April 2, 1863: Federal troops are sent to destroy food stocks that could be helpful to the Confederate defenders.

April 5, 1863: Union troops at Fort Pemberton begin pulling back to Yazoo Pass.

April 16-17, 1863: Porters gunboats run past the Vicksburg defenses. This places naval forces below the town.

At the same time, Federal cavalry under Colonel R. H. Grierson are sent on raids into Mississippi and Louisiana as a diversion.

April 20, 1863: Grant begins moving his army down river to Bruinsburg, MS. Sherman’s corps is left in order to make a diversion. All of this is needed to keep the Confederates occupied as to Grant’s intentions.

April 29, 1863: Sherman’s corps crosses the Yazoo River and is in a position to threaten Snyder’s bluff, north of Vicksburg. On that same day, Grant’s forces reached the river port of Hard Times, LA.

Grant now revealed his plan, he was to take 20,000 men and head inland to Jackson, then approach Vicksburg. He would dispense with supply lines; his army would live off the land, raiding farms and plantations along the way. This was risky, if Pendleton got wind of this, he could cut Grant off from the river without any hope of relief.

April 30, 1862: McClernand’s and McPherson’s corps is sent across the Mississippi to Bruinsburg. They faced a Confederate division under Brigadier General John Bowen. Bowen sent word to Pemberton, who is distracted by Sherman’s presence north of Vicksburg. Any reserves Pemberton might have sent were instead chasing Grierson.

May 1, 1863: After an 18 hour battle, Bowen is forced to pull his troops to the north beyond the Big Black River. Grant now has a secure base in which to operate.

At this time, Confederate General Joe Johnston was assembling an army at Jackson.

May 2, 1863: Sherman begins his movement south to the Federal beachhead at Grand Gulf, MS. At the same time, McPherson gets his corps to Grindstone’s Ford, northeast of Port Gibson, where Grant has his headquarters. Grierson also finishes his raid.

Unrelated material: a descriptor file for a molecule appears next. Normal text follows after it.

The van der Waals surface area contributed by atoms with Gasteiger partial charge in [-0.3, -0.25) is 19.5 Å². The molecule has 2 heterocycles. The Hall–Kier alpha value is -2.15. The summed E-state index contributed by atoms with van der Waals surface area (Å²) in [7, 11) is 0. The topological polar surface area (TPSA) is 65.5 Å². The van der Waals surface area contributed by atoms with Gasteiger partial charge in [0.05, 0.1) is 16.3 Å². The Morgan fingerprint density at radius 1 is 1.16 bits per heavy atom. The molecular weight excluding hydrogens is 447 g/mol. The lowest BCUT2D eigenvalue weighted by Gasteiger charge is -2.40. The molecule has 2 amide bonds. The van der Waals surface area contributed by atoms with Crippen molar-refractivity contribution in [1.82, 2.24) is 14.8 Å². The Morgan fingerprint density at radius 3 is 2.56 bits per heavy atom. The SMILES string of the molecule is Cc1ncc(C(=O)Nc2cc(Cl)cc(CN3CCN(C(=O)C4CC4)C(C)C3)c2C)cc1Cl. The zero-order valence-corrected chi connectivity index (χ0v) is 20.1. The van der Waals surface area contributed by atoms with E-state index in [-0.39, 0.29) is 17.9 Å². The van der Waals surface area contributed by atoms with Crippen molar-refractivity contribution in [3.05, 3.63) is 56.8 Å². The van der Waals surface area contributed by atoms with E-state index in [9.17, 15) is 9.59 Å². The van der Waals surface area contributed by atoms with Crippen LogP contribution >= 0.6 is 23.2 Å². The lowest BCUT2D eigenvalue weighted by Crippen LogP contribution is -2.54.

May 3, 1863: Union troops seize Hankinson’s Ferry, on the Big Black River, north of Port Gibson. Porter’s gunboat squadron arrives at Grand Gulf.

May 4, 1863: Pemberton, thinking that Grant is making an assault from the south, orders a defensive line formed from Warrenton, MS east to Baldwin’s Ferry on the Big Black.

May 8, 1863: Sherman completes moving his corps across the Mississippi and reports to Grant, now at Hankinson’s Ferry.

Now that Grant has Pemberton occupied, he begins sending his troops to the northeast.
McClernand’s corps has the left of the advance, Sherman is in the middle, and McPherson on the right.

May 11, 1863: As Federal troops approach the town of Raymond, southwest of Jackson, they encounter the first serious resistance.

May 12, 1863: Confederate troops at Raymond launch an attack on advancing Federal troops, the result was a four hour battle the went in the Union’s favor. The Confederates were forced to retreat to Jackson.

May 13, 1863: Pemberton has a line dug in at Edward’s Station, east of Vicksburg, but Grant now applies full force at Jackson.

May 14, 1863: McPherson’s corps is sent to Clinton, near Jackson and blocks Confederate movement in either direction. Johnston has only 12,000 to counter Grant, so he decides to evacuate Jackson.

May 15, 1863: Jackson, MS has fallen to Federal troops. Sherman’s troops wreck the rail lines and anything of military importance while McClernand’s and McPherson’s corps is turned to the west. Meanwhile, Pemberton sends a force to cut Grant’s line of retreat. Grant finds this out from a Union agent posing as a Confederate.

May 16, 1863: McClernand and Pemberton meet at Champion’s Hill, west of Clinton, and began a battle in which the hill changed hands three times. In the end, Pemberton was forced to retreat.

May 17, 1863: Grant pushes his forces, with Sherman rejoining him, to the Big Black River. Sherman and McPherson prepare to cross, but McClernand launches an attack on a Confederate defensive line, which crumbles. Pemberton now has no choice but to pull all of his army within the defensive lines now surrounding Vicksburg.